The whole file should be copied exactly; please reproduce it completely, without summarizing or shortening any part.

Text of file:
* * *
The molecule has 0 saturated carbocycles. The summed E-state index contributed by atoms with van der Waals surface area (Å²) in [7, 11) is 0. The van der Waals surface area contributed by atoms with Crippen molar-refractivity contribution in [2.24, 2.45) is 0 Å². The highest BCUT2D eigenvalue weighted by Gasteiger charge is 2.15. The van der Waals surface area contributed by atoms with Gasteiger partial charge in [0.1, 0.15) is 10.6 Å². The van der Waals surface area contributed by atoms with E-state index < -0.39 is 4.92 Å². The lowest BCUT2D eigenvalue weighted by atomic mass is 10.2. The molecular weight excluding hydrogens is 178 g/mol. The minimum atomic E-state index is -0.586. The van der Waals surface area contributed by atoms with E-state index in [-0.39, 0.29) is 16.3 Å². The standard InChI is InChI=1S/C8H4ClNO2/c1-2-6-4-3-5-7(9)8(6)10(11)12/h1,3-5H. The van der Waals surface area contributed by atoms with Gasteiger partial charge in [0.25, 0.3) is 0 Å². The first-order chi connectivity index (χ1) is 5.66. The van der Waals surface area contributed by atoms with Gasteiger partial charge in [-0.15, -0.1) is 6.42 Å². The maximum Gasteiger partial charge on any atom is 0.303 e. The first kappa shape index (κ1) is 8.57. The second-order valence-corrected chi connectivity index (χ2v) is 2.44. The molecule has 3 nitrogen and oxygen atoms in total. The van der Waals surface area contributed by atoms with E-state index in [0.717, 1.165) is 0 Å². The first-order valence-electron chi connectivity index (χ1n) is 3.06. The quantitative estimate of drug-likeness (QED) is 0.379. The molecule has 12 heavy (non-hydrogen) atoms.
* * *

The molecule has 0 saturated carbocycles. The summed E-state index contributed by atoms with van der Waals surface area (Å²) in [7, 11) is 0. The van der Waals surface area contributed by atoms with Crippen molar-refractivity contribution in [2.24, 2.45) is 0 Å². The highest BCUT2D eigenvalue weighted by Gasteiger charge is 2.15. The van der Waals surface area contributed by atoms with Gasteiger partial charge in [0.1, 0.15) is 10.6 Å². The van der Waals surface area contributed by atoms with E-state index < -0.39 is 4.92 Å². The lowest BCUT2D eigenvalue weighted by atomic mass is 10.2. The molecular weight excluding hydrogens is 178 g/mol. The minimum atomic E-state index is -0.586. The van der Waals surface area contributed by atoms with E-state index in [-0.39, 0.29) is 16.3 Å². The standard InChI is InChI=1S/C8H4ClNO2/c1-2-6-4-3-5-7(9)8(6)10(11)12/h1,3-5H. The van der Waals surface area contributed by atoms with Gasteiger partial charge in [0.25, 0.3) is 0 Å². The first-order chi connectivity index (χ1) is 5.66. The van der Waals surface area contributed by atoms with Gasteiger partial charge in [-0.15, -0.1) is 6.42 Å². The maximum Gasteiger partial charge on any atom is 0.303 e. The first kappa shape index (κ1) is 8.57. The second-order valence-corrected chi connectivity index (χ2v) is 2.44. The molecule has 3 nitrogen and oxygen atoms in total. The van der Waals surface area contributed by atoms with E-state index in [0.717, 1.165) is 0 Å². The first-order valence-electron chi connectivity index (χ1n) is 3.06. The quantitative estimate of drug-likeness (QED) is 0.379. The molecule has 12 heavy (non-hydrogen) atoms.